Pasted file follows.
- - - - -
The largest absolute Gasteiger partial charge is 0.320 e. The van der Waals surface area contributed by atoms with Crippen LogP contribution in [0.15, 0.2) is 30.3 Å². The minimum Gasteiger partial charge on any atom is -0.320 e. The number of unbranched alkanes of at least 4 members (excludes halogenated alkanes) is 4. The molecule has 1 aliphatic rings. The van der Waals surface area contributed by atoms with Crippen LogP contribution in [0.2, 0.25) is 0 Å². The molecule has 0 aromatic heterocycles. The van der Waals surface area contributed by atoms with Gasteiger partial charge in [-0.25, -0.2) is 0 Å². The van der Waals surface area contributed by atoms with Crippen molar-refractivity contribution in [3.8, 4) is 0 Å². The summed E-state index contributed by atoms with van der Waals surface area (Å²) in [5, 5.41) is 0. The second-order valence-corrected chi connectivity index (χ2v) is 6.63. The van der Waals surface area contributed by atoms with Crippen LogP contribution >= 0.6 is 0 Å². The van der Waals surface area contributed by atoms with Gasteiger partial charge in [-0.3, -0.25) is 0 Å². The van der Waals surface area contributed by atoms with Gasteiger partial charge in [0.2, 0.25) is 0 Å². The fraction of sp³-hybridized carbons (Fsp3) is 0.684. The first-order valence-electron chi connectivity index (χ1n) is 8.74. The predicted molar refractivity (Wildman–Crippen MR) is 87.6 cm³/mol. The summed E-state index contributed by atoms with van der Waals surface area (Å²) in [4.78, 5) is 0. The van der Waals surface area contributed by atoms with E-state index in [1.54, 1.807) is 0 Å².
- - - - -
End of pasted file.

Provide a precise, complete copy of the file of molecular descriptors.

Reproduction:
The largest absolute Gasteiger partial charge is 0.320 e. The van der Waals surface area contributed by atoms with Crippen LogP contribution in [0.15, 0.2) is 30.3 Å². The minimum Gasteiger partial charge on any atom is -0.320 e. The number of unbranched alkanes of at least 4 members (excludes halogenated alkanes) is 4. The molecule has 1 aliphatic rings. The van der Waals surface area contributed by atoms with Crippen LogP contribution in [0.2, 0.25) is 0 Å². The molecule has 0 aromatic heterocycles. The van der Waals surface area contributed by atoms with Gasteiger partial charge in [-0.25, -0.2) is 0 Å². The van der Waals surface area contributed by atoms with Crippen molar-refractivity contribution in [3.8, 4) is 0 Å². The summed E-state index contributed by atoms with van der Waals surface area (Å²) in [5, 5.41) is 0. The second-order valence-corrected chi connectivity index (χ2v) is 6.63. The van der Waals surface area contributed by atoms with Crippen LogP contribution >= 0.6 is 0 Å². The van der Waals surface area contributed by atoms with Gasteiger partial charge in [-0.3, -0.25) is 0 Å². The van der Waals surface area contributed by atoms with Gasteiger partial charge in [0.2, 0.25) is 0 Å². The fraction of sp³-hybridized carbons (Fsp3) is 0.684. The first-order valence-electron chi connectivity index (χ1n) is 8.74. The predicted molar refractivity (Wildman–Crippen MR) is 87.6 cm³/mol. The summed E-state index contributed by atoms with van der Waals surface area (Å²) in [4.78, 5) is 0. The van der Waals surface area contributed by atoms with E-state index in [1.54, 1.807) is 0 Å².